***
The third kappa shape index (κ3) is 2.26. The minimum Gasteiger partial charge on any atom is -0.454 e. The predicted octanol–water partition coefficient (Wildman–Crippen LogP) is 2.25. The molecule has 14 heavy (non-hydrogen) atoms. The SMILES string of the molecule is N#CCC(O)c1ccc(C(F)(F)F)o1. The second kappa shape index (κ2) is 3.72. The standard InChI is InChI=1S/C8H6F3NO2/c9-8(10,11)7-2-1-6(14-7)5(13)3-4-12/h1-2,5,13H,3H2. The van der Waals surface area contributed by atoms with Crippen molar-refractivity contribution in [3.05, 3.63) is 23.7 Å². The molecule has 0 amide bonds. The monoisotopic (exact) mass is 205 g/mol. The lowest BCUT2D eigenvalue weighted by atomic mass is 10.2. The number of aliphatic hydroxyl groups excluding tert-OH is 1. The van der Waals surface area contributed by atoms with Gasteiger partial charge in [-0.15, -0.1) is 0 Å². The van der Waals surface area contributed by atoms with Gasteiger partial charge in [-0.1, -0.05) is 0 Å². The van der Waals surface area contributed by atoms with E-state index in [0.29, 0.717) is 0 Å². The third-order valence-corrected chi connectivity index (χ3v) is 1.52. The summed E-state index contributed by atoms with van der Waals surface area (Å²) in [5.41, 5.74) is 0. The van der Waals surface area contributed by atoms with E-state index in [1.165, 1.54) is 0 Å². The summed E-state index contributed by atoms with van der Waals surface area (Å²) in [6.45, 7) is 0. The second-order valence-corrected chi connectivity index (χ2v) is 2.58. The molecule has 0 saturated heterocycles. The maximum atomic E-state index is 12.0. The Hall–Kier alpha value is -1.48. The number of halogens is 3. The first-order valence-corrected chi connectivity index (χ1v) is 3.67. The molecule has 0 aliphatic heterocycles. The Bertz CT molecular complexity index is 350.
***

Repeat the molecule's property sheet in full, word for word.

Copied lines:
The third kappa shape index (κ3) is 2.26. The minimum Gasteiger partial charge on any atom is -0.454 e. The predicted octanol–water partition coefficient (Wildman–Crippen LogP) is 2.25. The molecule has 14 heavy (non-hydrogen) atoms. The SMILES string of the molecule is N#CCC(O)c1ccc(C(F)(F)F)o1. The second kappa shape index (κ2) is 3.72. The standard InChI is InChI=1S/C8H6F3NO2/c9-8(10,11)7-2-1-6(14-7)5(13)3-4-12/h1-2,5,13H,3H2. The van der Waals surface area contributed by atoms with Crippen molar-refractivity contribution in [3.05, 3.63) is 23.7 Å². The molecule has 0 amide bonds. The monoisotopic (exact) mass is 205 g/mol. The lowest BCUT2D eigenvalue weighted by atomic mass is 10.2. The number of aliphatic hydroxyl groups excluding tert-OH is 1. The van der Waals surface area contributed by atoms with Gasteiger partial charge in [-0.15, -0.1) is 0 Å². The van der Waals surface area contributed by atoms with Gasteiger partial charge in [-0.1, -0.05) is 0 Å². The van der Waals surface area contributed by atoms with E-state index in [0.29, 0.717) is 0 Å². The third-order valence-corrected chi connectivity index (χ3v) is 1.52. The summed E-state index contributed by atoms with van der Waals surface area (Å²) in [5.41, 5.74) is 0. The van der Waals surface area contributed by atoms with E-state index in [1.165, 1.54) is 0 Å². The summed E-state index contributed by atoms with van der Waals surface area (Å²) in [6.45, 7) is 0. The second-order valence-corrected chi connectivity index (χ2v) is 2.58. The molecule has 0 saturated heterocycles. The maximum atomic E-state index is 12.0. The Hall–Kier alpha value is -1.48. The number of halogens is 3. The first-order valence-corrected chi connectivity index (χ1v) is 3.67. The molecule has 0 aliphatic heterocycles. The Bertz CT molecular complexity index is 350.